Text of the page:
A Brief Reinterpretation of the Pollen Record from Khok Phanom Di, Central Thailand, and Its Archaeological Significance

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In 1989 and again in 1992, Antiquity reported evidence for early rice cultivation in central Thailand. A brief supplement clarifies the story.

Khok Phanom Di was occupied from c. 4000 BP (Maloney et al. 1989). Aitken (1992) thought the site was on a levee up to 20 km inland when it was settled, that there was no modern evidence for a transgression of more than 2-3 m in height or sign of major oscillation in the regional transgression, and that its abandonment was due to increased siltation. Yet the archaeological data indicate there was access to a mangrove environment - indisputable given the wealth of shell, fish bone and other remains of marine organisms from the site. The apparent contradiction is reconcilable: mangrove could extend 20 km inland along a large estuary.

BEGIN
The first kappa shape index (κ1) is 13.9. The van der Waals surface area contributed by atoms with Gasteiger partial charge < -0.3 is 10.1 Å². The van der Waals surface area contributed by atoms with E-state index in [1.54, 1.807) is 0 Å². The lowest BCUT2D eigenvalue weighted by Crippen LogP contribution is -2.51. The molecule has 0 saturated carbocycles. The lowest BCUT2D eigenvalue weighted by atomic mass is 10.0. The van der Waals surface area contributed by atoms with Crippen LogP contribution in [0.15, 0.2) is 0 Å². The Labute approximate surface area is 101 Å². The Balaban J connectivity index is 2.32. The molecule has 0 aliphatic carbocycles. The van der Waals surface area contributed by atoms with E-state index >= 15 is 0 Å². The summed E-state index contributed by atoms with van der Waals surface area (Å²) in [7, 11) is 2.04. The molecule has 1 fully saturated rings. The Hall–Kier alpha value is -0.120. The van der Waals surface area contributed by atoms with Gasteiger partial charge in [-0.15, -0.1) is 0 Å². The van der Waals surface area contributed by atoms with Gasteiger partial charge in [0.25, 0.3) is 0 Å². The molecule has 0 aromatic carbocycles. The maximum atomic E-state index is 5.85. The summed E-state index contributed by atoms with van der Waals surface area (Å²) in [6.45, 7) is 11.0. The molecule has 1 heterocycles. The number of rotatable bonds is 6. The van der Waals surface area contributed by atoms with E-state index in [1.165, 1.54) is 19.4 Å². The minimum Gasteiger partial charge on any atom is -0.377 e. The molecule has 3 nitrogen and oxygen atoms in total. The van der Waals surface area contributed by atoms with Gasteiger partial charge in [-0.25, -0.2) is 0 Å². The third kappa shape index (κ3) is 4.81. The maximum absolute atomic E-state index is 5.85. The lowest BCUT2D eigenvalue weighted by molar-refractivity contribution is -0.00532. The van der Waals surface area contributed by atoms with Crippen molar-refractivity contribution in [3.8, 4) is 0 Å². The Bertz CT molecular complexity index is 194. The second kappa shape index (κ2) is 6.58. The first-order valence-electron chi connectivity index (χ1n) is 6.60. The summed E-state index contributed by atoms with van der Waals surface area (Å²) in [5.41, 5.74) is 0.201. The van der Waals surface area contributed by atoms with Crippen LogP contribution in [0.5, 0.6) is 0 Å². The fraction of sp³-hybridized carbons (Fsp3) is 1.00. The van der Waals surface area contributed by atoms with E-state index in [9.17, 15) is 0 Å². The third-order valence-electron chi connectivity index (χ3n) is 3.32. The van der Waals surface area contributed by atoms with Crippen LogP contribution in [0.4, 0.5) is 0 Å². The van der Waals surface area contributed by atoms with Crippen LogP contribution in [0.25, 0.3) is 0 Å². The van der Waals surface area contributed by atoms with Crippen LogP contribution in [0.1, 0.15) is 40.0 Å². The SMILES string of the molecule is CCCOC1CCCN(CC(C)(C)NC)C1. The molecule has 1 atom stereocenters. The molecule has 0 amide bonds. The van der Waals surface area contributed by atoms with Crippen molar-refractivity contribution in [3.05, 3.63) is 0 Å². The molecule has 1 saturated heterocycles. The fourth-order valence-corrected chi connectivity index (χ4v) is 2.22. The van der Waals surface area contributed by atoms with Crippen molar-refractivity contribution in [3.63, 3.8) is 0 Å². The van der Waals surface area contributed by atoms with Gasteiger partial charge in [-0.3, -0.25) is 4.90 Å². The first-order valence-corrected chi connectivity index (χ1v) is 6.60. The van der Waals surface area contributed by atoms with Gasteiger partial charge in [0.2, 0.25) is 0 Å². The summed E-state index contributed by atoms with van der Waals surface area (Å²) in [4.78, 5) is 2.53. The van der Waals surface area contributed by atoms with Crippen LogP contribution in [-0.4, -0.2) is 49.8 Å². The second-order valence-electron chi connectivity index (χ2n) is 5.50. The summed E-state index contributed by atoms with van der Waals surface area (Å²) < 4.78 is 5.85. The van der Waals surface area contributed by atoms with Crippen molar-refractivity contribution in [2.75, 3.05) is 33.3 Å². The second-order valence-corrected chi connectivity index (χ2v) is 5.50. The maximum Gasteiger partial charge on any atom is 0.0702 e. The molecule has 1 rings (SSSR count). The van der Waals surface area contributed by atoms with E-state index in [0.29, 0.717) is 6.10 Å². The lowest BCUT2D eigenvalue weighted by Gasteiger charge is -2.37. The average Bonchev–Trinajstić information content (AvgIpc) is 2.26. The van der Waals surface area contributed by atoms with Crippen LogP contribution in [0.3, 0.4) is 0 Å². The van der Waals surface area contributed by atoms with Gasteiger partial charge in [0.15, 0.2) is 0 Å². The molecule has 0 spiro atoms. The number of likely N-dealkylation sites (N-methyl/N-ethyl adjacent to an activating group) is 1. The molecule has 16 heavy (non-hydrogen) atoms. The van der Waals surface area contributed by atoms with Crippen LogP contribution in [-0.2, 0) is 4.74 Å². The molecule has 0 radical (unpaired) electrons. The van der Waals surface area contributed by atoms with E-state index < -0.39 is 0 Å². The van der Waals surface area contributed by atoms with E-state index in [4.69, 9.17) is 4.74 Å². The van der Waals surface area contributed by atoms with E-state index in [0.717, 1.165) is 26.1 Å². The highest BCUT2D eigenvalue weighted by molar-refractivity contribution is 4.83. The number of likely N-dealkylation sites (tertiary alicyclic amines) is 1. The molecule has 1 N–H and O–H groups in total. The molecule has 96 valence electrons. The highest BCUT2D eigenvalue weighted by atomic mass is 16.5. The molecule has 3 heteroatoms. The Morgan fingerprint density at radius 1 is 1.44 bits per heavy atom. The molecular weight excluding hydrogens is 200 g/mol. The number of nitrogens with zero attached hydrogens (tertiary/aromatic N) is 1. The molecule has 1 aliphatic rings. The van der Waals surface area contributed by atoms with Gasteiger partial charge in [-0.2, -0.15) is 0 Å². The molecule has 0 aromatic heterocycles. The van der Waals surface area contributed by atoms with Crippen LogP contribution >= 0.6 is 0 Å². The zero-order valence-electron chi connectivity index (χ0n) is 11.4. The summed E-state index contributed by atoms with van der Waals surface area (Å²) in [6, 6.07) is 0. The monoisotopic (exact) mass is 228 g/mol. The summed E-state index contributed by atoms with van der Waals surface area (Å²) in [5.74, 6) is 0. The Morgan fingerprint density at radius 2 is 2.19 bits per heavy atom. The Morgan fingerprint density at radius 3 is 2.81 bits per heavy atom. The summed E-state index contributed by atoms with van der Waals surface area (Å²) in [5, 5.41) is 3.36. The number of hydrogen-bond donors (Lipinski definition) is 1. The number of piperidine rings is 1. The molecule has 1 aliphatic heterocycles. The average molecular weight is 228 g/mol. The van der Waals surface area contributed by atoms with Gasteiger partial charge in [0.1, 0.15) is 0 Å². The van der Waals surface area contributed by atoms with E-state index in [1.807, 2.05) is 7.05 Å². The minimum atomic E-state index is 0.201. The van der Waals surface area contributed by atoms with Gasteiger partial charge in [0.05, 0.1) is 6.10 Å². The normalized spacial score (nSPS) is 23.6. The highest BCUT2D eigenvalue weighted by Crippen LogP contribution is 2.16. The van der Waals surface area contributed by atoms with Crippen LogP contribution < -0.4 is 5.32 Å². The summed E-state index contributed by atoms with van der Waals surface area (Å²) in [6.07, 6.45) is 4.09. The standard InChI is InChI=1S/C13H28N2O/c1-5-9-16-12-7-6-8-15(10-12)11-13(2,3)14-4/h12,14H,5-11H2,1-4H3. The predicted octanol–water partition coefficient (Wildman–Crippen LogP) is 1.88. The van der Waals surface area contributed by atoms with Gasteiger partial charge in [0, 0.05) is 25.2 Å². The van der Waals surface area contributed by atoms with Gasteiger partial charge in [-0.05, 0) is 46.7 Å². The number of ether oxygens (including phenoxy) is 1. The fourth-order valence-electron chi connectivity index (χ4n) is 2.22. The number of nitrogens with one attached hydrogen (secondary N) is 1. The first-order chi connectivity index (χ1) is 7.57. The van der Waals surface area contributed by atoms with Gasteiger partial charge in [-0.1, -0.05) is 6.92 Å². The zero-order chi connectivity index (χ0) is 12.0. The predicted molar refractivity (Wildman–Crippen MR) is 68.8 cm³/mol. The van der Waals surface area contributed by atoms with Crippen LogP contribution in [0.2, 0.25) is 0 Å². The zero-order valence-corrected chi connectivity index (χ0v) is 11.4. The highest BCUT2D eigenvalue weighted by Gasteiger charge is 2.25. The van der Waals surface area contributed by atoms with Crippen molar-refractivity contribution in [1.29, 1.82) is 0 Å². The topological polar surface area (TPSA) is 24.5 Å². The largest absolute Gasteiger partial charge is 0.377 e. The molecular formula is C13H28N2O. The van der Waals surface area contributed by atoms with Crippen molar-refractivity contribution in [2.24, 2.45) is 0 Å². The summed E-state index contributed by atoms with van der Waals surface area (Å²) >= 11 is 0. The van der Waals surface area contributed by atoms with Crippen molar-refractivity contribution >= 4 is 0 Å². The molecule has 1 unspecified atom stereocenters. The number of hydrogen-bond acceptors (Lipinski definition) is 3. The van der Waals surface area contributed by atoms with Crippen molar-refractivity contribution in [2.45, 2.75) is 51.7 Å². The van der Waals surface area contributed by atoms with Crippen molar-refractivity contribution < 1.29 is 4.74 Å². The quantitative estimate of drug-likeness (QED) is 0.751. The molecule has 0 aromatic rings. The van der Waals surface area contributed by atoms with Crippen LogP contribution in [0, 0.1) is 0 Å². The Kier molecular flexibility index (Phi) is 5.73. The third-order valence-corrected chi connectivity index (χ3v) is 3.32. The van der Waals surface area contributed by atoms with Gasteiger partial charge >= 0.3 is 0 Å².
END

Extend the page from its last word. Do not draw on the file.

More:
The palynological and radiocarbon data from core KL 2 at Khok Phanom Di support the idea of a marine transgression at c. 5600 bp and are in accord with findings from the Gulf of Siam. The interpretation of the pollen record from below 2.5 m stands, with elaboration based on phytolith analysis (Kealhofer & Piperno 1994). Phytoliths possibly from Rhizophoraceae were found up to 1.75 m but declined markedly thereafter; Rhizophoraceae pollen, much of it fresh, showed a second peak near the top of the diagram (0.72-1.11 m). The inverted dates from the upper part of the core (Maloney et al. …